Homegrown, Homemade Pumpkin Pies


| 11/26/2013 10:13:00 AM


Tags: pumpkin pie, Thanksgiving, Pennsylvania, Erik Thiel,

pumpkin pieHomegrown, homemade pumpkin pies are becoming the starting event to a social, seasonal, joy-binge of shared holiday moments. This year we turned 8 winter luxury pumpkins into pumpkin pie mix with one toaster oven, two afternoons, and a lot-a-bit-of love.

Last year was the first year we grew winter luxury pumpkins and found a vegan pumpkin pie recipe which involved cashews and lemons. The way the subtle, yet sweet hint of lemon blended with the soaked cashews, spices, and homegrown pumpkin forced a smile across my face through a pulse-like charge experienced in my taste buds and acknowledged by my soul. I was hooked.

The winter luxury squash was purchased from the Seed Savers Exchange (SSE). Introduced in 1893 by Johnson and Stokes in Philadelphia, according to the SSE, and residing in northeast Pennsylvania myself, I thought it sounded like a perfect fit for our garden. With one pumpkin averaging two pies, mixed with a short shelf life, this squash variety is making its way into Thanksgiving tradition.

We started seeds in containers the last week of May, knowing we would only have enough room in the garden to grow one plant. The rest of them was given to my Dad to grow at his house near a pre-existing compost site. With a small harvest taking place this season in our garden, due to an attack coordinated by the squash vine borers, I feel grateful my Dad took the time to grow all these pumpkins.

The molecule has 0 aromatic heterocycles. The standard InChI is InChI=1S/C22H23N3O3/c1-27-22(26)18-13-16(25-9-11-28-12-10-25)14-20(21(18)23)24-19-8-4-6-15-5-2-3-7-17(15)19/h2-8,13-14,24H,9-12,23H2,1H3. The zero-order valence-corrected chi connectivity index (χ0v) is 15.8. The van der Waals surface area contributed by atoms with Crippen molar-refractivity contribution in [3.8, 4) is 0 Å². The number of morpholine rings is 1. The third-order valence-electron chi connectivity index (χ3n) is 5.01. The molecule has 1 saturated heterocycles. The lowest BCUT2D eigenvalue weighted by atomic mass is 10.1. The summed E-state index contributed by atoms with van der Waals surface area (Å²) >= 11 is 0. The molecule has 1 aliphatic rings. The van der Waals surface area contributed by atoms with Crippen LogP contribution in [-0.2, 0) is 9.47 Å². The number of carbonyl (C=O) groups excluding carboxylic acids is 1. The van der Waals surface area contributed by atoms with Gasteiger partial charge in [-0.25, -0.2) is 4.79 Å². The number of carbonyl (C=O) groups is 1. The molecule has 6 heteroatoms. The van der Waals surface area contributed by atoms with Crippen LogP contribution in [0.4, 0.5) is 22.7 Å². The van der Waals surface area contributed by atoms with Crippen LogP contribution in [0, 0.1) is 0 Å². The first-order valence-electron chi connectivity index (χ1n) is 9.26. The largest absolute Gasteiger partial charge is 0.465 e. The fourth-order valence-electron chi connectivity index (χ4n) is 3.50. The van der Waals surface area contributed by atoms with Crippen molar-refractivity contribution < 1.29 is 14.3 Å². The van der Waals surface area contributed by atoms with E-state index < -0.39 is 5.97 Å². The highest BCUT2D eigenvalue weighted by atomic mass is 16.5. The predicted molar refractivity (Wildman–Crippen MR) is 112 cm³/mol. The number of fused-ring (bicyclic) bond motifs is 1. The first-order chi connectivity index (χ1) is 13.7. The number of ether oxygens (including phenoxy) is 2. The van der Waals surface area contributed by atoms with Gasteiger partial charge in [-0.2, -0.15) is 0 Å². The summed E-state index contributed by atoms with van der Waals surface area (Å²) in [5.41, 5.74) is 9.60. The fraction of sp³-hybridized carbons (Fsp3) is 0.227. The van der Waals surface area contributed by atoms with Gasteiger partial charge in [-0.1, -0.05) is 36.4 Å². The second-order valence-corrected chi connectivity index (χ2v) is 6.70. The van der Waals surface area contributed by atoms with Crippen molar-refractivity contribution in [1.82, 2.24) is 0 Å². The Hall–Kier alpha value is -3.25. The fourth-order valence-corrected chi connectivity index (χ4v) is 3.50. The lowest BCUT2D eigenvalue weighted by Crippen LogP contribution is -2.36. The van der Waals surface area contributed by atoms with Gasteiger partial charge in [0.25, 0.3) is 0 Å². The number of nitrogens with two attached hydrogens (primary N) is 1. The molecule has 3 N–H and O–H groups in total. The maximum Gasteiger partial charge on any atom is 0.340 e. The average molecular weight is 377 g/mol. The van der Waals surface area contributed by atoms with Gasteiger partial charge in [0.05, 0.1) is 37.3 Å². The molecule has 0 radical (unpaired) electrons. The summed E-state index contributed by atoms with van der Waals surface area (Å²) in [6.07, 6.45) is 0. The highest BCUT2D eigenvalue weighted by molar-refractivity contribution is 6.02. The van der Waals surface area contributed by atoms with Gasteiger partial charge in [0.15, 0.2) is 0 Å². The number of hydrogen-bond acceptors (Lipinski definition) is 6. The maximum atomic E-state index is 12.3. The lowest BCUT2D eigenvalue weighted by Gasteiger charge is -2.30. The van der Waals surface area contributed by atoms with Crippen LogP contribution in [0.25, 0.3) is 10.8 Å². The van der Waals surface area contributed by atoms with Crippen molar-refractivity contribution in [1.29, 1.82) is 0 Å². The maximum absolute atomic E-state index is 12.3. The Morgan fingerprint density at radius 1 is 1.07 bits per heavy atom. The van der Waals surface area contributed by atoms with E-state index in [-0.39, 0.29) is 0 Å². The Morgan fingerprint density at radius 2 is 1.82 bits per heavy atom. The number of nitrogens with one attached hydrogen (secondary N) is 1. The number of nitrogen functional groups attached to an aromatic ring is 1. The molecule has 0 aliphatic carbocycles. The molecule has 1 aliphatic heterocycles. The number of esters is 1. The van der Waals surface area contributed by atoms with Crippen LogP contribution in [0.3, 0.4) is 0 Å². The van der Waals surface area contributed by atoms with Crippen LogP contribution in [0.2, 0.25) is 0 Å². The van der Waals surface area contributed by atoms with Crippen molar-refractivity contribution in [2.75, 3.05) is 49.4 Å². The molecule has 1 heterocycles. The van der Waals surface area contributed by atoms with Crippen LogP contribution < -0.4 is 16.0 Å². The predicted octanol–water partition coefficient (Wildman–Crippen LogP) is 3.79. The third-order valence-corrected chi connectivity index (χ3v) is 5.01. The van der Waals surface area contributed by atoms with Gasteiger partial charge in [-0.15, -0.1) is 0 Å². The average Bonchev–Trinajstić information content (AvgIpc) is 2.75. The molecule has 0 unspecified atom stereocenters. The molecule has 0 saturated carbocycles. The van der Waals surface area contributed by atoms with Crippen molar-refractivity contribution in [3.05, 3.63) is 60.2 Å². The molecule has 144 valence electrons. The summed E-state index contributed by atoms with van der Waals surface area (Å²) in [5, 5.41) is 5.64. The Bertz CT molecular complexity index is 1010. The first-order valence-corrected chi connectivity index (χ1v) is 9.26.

I believe this feeling of gratitude along with the teamwork that took place in growing these pumpkins only adds to the amount of life-giving energy they are capable of transmitting. Although love cannot be measured in food under nutritional information like amino acids or listed on the ingredient list like corn by-products, it is certainly present in thought-form.

And like Masaru Emoto, who has shown how our negative and positive thoughts can change the appearance of frozen water crystals from ugly to beautiful by capturing them in photographs under a microscope, these pumpkins are beautiful whole as well as broken down to microscopic molecular levels.

anabell jones
11/26/2013 7:04:44 AM

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